Type I for Organizations: Nine Ways to Improve Your Company, Office, or Group

TRY “20% TIME” WITH TRAINING WHEELS: Encourage employees to spend one-fifth of their hours working on any project they want. Or 10%, or an afternoon. Create an island of autonomy.

ENCOURAGE PEER-TO-PEER “NOW THAT’ REWARDS: Anyone in the company can award a $50 bonus to any of their colleagues

CONDUCT AN AUTONOMY AUDIT: Rate on a scale of 1 to 10,

  1. How much autonomy do you have over your tasks at work–your main responsibilities and what do you do in a given day?
  2. How much autonomy do you have over your time at work–for instance, when you arrive, when you leave, and how you allocate your hours each day?
  3. How much autonomy do you have over your team at work–that is, to what extent are you able to choose the people with whom you typically collaborate?
  4. How much autonomy do you have over your technique at work–how you actually perform the main responsibilities of your job?

Make sure they’re anonymous.


  1. Involve people in goal-setting. People often have higher aims than the ones you assign them.
  2. Use noncontrolling language. Next time you’re about to say “must” or “should,” try saying, “think about,” or “consider.”
  3. Hold office hours. Set aside one or two hours a week when your schedule is clear and any employee can come in and talk to you about anything that’s on their mind.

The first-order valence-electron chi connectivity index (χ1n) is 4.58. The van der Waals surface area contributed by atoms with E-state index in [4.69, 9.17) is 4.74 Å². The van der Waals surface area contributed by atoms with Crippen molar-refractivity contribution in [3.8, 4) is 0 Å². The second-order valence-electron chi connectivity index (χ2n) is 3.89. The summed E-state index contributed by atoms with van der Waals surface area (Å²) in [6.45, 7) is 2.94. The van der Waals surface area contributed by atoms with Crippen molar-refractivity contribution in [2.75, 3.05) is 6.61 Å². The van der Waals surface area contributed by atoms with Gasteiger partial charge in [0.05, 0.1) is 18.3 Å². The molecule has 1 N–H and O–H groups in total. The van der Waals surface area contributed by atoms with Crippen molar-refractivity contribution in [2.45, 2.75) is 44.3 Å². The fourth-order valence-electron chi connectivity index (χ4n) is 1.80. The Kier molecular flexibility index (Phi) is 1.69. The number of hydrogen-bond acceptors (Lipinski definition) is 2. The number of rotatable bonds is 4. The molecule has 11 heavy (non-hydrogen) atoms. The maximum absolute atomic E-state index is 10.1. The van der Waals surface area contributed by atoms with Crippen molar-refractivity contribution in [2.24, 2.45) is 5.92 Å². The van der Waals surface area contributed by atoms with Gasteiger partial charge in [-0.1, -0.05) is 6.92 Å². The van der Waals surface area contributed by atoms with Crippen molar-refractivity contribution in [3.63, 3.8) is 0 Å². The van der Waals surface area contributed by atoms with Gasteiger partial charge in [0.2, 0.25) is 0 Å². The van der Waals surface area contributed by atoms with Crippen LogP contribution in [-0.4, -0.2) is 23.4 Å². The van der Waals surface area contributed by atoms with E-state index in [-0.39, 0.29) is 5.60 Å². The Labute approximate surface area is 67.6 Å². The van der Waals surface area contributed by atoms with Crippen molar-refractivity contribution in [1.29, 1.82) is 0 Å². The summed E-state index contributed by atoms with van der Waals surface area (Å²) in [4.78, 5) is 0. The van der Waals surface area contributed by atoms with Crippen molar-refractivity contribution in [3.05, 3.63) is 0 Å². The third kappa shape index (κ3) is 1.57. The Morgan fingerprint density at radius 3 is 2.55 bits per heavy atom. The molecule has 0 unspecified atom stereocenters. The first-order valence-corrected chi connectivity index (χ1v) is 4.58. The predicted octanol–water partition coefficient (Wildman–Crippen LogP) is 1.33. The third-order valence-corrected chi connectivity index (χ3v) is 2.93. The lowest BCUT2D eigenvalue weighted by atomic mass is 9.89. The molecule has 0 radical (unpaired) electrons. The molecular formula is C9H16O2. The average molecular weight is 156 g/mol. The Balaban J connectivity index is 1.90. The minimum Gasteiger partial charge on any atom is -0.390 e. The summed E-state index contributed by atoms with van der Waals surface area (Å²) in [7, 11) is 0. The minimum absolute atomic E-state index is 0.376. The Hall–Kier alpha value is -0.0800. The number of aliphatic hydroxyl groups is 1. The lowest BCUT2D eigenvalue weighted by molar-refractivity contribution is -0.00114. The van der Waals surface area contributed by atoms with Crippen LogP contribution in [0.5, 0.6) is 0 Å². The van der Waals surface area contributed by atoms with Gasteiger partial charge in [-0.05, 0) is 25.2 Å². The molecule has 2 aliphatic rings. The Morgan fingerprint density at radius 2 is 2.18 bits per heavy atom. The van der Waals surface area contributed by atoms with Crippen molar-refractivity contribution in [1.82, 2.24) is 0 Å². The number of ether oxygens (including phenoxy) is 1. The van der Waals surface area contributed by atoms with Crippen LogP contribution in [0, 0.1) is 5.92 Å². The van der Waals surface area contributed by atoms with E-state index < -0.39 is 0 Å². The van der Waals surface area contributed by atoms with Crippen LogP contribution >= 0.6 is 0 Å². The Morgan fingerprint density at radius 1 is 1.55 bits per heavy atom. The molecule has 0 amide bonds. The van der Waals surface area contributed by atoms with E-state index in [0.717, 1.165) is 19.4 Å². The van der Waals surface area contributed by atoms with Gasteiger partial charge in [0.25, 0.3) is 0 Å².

PLAY “WHOSE PURPOSE IS IT ANYWAY?”: Blank 3×5, and answer: “What is our company’s (or organization’s) purpose? Collect them, read them outloud, discuss.

USE REICH’S PRONOUN TEST: Do employees refer to their company as “they” or as “we?”


  • create an environment that makes people feel good about participating
  • give users autonomy
  • keep the system as open as possible


  • Begin with a diverse team. You want people who can really cross-fertilize each other’s ideas.
  • Make your group a “no competition” zone. If you’re going to use a c-word, use “collaboration” or “cooperation.”
  • Try a little task-shifting. If someone is bored, see if they can train someone else, and then take on some aspect of a more experienced team member’s work.
  • Animate with purpose, don’t motivate with rewards.